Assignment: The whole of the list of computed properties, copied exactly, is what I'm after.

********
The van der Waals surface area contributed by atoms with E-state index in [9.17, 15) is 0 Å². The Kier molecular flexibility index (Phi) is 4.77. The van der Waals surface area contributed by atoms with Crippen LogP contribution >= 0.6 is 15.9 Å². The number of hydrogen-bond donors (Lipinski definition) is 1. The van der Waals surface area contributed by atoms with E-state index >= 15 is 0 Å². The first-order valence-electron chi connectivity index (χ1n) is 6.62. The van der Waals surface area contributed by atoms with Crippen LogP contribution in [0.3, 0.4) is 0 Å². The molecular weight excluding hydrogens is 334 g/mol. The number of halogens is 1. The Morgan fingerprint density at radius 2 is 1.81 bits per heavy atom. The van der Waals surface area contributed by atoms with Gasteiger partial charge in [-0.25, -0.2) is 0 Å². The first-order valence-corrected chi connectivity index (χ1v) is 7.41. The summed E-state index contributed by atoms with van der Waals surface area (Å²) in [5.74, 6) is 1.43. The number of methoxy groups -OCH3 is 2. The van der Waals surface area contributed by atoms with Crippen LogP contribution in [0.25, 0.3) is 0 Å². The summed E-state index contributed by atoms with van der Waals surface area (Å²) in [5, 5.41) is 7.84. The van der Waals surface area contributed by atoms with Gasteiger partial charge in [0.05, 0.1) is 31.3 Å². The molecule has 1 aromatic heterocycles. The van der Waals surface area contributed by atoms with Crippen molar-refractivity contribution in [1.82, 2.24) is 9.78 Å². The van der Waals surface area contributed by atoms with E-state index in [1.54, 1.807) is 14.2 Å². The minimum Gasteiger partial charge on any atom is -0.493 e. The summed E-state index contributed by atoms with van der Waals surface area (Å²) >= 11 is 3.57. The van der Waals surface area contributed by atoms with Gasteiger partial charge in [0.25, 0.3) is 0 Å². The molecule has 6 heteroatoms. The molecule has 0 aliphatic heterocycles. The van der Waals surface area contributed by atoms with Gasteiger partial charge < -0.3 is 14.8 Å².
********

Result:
The van der Waals surface area contributed by atoms with E-state index in [9.17, 15) is 0 Å². The Kier molecular flexibility index (Phi) is 4.77. The van der Waals surface area contributed by atoms with Crippen LogP contribution >= 0.6 is 15.9 Å². The number of hydrogen-bond donors (Lipinski definition) is 1. The van der Waals surface area contributed by atoms with E-state index >= 15 is 0 Å². The first-order valence-electron chi connectivity index (χ1n) is 6.62. The van der Waals surface area contributed by atoms with Crippen LogP contribution in [0.3, 0.4) is 0 Å². The molecular weight excluding hydrogens is 334 g/mol. The number of halogens is 1. The Morgan fingerprint density at radius 2 is 1.81 bits per heavy atom. The van der Waals surface area contributed by atoms with Gasteiger partial charge in [-0.25, -0.2) is 0 Å². The first-order valence-corrected chi connectivity index (χ1v) is 7.41. The summed E-state index contributed by atoms with van der Waals surface area (Å²) in [5.74, 6) is 1.43. The number of methoxy groups -OCH3 is 2. The van der Waals surface area contributed by atoms with Crippen LogP contribution in [0.25, 0.3) is 0 Å². The summed E-state index contributed by atoms with van der Waals surface area (Å²) in [5, 5.41) is 7.84. The van der Waals surface area contributed by atoms with Gasteiger partial charge in [0.05, 0.1) is 31.3 Å². The molecule has 1 aromatic heterocycles. The van der Waals surface area contributed by atoms with Crippen molar-refractivity contribution in [1.82, 2.24) is 9.78 Å². The van der Waals surface area contributed by atoms with E-state index in [1.54, 1.807) is 14.2 Å². The minimum Gasteiger partial charge on any atom is -0.493 e. The summed E-state index contributed by atoms with van der Waals surface area (Å²) >= 11 is 3.57. The van der Waals surface area contributed by atoms with Gasteiger partial charge in [0.25, 0.3) is 0 Å². The molecule has 6 heteroatoms. The molecule has 0 aliphatic heterocycles. The van der Waals surface area contributed by atoms with Gasteiger partial charge < -0.3 is 14.8 Å².